The Clearcreek Twp. couple whose fight to maintain use of their home driveway for their businesses conceded defeat Friday.
Howard and Lisa Gray said they will comply with a judge’s order Friday to stop using the driveway for commercial purposes and will pay a $1,750 fine.
“I don’t know what we’re going to do with the property. That’s the next step,” Howard Gray said after the hearing.
The Grays’ fight, which was the subject of a Dayton Daily News story Dec. 1, gained national attention.
The Grays live at 2248 Pennyroyal Road, west of Ohio 741 on the extreme northern edge of Warren County in Clearcreek Twp., a traditionally rural community where home-based businesses are common and generally accepted. Their commercial land in Montgomery County’s Miami Twp. is just inside a special commercial zone established in anticipation of development around the new Interstate 75 interchange at Austin Boulevard.
Homes, some on multi-acre lots, surround the Grays’ land on the east, south and west. Commercial properties and a church border the Grays’ land to the north.
In 2004, the Grays say they invested about $300,000 in the garages and storage buildings on about three acres of their land in Montgomery County after receiving assurance from Clearcreek Twp. Planning and Zoning Director Jeff Palmer that access would be permitted via the long driveway leading off Pennyroyal Road to their home.
The buildings house the Grays storage and landscaping businesses.
Following complaints from neighbors, Clearkcreek Twp. ordered the couple to stop using the driveway to access their commercial area. While sympathizing with the Grays, Warren County Common Pleas Judge James Flannery subsequently ordered the couple to stop using the driveway to get to their businesses. Flannery also found they were entitled to no compensation under the law.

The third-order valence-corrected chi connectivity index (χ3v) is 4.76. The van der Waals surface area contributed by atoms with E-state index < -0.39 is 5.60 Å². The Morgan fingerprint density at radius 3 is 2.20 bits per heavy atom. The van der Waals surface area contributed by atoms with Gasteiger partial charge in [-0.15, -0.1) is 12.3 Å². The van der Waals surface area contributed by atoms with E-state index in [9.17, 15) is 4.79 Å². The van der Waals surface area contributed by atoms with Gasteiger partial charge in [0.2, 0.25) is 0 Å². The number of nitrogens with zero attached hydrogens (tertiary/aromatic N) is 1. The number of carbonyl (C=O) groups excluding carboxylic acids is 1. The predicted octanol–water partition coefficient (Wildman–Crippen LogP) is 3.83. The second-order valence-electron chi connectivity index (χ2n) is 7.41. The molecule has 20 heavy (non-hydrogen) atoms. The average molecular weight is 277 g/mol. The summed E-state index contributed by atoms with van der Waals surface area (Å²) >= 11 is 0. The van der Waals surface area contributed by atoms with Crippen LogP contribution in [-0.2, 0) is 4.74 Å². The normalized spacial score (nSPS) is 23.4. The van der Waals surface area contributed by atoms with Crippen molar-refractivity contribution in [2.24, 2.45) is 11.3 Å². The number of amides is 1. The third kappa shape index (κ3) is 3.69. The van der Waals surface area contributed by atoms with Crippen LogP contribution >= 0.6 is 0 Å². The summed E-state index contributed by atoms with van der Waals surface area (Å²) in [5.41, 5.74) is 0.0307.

Friday’s hearing was the latest in a series stemming from motions filed by the township’s lawyer after the Grays failed to follow court orders barricading the drive and clearing out tenants of their storage business. The couple faced fines of as much as $100,000 — $500 a day — if found in contempt of court.
After the judge’s order, the Grays took down their business sign, but erected two new ones protesting the actions. They also appealed to the media.
During the Friday hearing, the lawyers and Flannery questioned the Grays, and Palmer. The Grays said they were trying to comply with the orders, but there was confusion about the tenant list and fence construction. Palmer acknowledged the fence built for the Grays blocked the drive, although it was not erected according to specifications in the judge’s orders.
Flannery found the Grays in contempt, but gave them until 4 p.m., Jan. 4, to reimburse the township for costs associated with carrying out his orders.
“This has to stop,” Flannery said during the hearing in Warren County Common Pleas Court. “Like it or not, the law is against you.”
“The law is above all of us,” Flannery said. “You must do what I say.”
The judge said he hoped to avoid ordering punishment, if the Grays failed to make the Jan. 4 deadline.
“You have obviously suffered a great deal,” Flannery said.
The Grays rented storage space to more than 20 customers. Flannery ordered them to cooperate with building a barricade blocking access to the property and turn over their client list to township officials charged with arranging for the emptying of the buildings.
On Friday, the township’s lawyer, Jill Mead, said she has been receiving email and phone threats and subjected to criticism, including an on-line discussion headed, “Jill Mead sucks.” She said previous lawyers working on the township’s behalf were responsible for the situation.
Mead said she had filed no complaints regarding the threats.
“I presume it will die out,” she said.
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